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Healthy and General

A Beginner’s Guide to Cycling Workouts

3 min read

If you want to start cycling regularly, it’s helpful to build consistency and progression with a plan to build strength and endurance safely and effectively, says Clucas. What you choose will depend largely on your level of fitness. For example, if you regularly do other types of exercise, you may feel comfortable with a higher degree of biking intensity — in terms of speed, distance, or both — to start with.

Beginners, though, should take it at a much slower pace to get used to the feeling of riding, and progress gradually from there.

Here’s a sample beginning plan from Seacat that’s not based on distance. Instead you’ll increase the intensity (to build up strength and endurance) by upping the time you bike and the pace you go.

The pace will be specific to your fitness level and abilities. Keep in mind that a moderate pace means that on a scale of 1 to 10 in intensity, you’re at about a 6 or 7, where you can talk in short sentences but not sing. An easy pace would be a 2 or 3, where you can easily hold a conversation. A sprint-style pace of 8 or 9 means you can only say two or three words at a time without taking another breath.

Cross-training workouts should be non-aerobic workouts, such as strength training, Seacat says. He’s also included active recovery days; Seacat recommends doing movement that focuses on balance, flexibility, and mobility on these days (like yoga or walking). These are less strenuous, and should be done at a relaxed pace.

Be sure to check with your health provider first if you have concerns about any chronic health issues, such as cardiovascular disease or joint problems, or any other medical concern that might make it unsafe to try a new exercise routine.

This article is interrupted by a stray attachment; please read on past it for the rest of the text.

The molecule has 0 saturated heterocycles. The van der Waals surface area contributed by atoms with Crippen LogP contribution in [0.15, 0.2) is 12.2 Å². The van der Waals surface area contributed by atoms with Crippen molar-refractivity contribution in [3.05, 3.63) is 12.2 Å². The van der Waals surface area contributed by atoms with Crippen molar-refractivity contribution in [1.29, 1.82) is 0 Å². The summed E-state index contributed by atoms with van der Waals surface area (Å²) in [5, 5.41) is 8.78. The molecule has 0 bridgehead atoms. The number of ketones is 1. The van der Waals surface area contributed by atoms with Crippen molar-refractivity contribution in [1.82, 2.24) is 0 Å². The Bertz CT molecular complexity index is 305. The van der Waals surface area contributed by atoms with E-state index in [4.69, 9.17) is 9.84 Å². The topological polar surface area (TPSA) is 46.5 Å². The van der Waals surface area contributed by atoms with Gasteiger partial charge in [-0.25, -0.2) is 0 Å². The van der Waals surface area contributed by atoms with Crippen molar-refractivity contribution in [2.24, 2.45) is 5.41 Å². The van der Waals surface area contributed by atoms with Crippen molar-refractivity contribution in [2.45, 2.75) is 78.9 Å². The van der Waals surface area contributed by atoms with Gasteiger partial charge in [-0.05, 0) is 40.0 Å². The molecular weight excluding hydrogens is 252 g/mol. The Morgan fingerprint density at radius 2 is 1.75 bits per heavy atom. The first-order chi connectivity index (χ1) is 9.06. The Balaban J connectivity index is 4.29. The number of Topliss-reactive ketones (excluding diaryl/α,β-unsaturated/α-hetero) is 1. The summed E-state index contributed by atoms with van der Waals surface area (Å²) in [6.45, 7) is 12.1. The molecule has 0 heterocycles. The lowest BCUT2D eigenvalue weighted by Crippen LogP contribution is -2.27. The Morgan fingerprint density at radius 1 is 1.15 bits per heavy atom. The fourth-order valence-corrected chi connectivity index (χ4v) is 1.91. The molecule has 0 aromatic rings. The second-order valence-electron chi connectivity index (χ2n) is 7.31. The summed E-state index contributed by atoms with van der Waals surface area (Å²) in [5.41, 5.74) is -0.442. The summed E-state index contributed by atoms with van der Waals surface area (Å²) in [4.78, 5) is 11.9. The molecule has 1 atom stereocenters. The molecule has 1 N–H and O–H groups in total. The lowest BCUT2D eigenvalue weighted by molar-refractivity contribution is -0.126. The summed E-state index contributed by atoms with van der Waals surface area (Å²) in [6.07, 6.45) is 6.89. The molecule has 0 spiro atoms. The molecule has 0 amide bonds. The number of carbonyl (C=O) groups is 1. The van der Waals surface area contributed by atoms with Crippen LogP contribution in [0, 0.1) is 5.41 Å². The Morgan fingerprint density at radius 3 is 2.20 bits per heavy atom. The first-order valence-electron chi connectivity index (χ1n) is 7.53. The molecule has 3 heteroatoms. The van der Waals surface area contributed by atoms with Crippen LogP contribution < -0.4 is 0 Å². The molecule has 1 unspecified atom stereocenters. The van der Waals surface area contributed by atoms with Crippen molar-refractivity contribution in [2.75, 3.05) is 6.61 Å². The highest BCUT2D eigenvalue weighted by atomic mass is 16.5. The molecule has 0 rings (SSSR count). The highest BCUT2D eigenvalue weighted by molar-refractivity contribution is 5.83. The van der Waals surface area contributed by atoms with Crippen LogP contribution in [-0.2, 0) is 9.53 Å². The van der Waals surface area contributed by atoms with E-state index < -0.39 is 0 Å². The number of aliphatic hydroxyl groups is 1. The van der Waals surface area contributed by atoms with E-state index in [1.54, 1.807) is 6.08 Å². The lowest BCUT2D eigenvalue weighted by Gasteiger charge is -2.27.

Week 1

Day 1 Bike 15 minutes at an easy pace.

Day 2 Active recovery, 30 to 60 minutes.

Day 3 Bike 20 minutes at an easy pace.

Day 4 Rest.

Day 5 Bike 30 minutes at an easy pace.

Day 6 Active recovery, 30 to 60 minutes.

Day 7 Cross-train, 30 minutes.

Week 2

Day 1 Bike 15 minutes at a moderate pace.

Day 2 Active recovery, 30 to 60 minutes.

Day 3 Bike 20 minutes at a moderate pace.

Day 4 Cross-train, 15 to 20 minutes.

Day 5 Bike 30 minutes at a moderate pace.

Day 6 Rest.

Day 7 Cross-train, 15 to 20 minutes.

Week 3

Day 1 Bike 15 minutes at an easy pace, followed by 10 minutes at a moderate pace.

Day 2 Active recovery, 45 to 60 minutes.

Day 3 Bike 20 minutes at an easy pace, followed by 15 minutes at a moderate pace.

Day 4 Cross-train, 20 minutes.

Day 5 Play with simple intervals: Bike 10 minutes at an easy pace followed by one minute of moderate effort; repeat three times.

Day 6 Rest.

Day 7 Cross-train, 20 minutes.

Week 4

Day 1 Bike 10 minutes at an easy pace, followed by 20 minutes at a moderate pace.

Day 2 Active recovery, 30 minutes.

Day 3 Hill train: Bike 10 minutes at an easy pace. Then find a hill that you can climb (preferably a small one, rather than one that feels challenging or overwhelming) without getting off your seat, then ride up and back 8 to 10 times at an easy pace.

Day 4 Active recovery, 30 to 60 minutes.

Day 5 Bike 10 minutes at an easy pace, followed by 30 minutes at a moderate pace.

Day 6 Rest.

Day 7 Go for distance: This will be your first long ride, so pack snacks and water, and take it at an easy pace. Either do a loop course that seems like a reasonable distance for your ability, or go up-and-back, turning around when you feel like you still have plenty of energy. It’s better to end a ride with some energy left than feeling like you’re coming in on fumes. Seacat suggests planning to ride for about twice as long as your longest ride to date.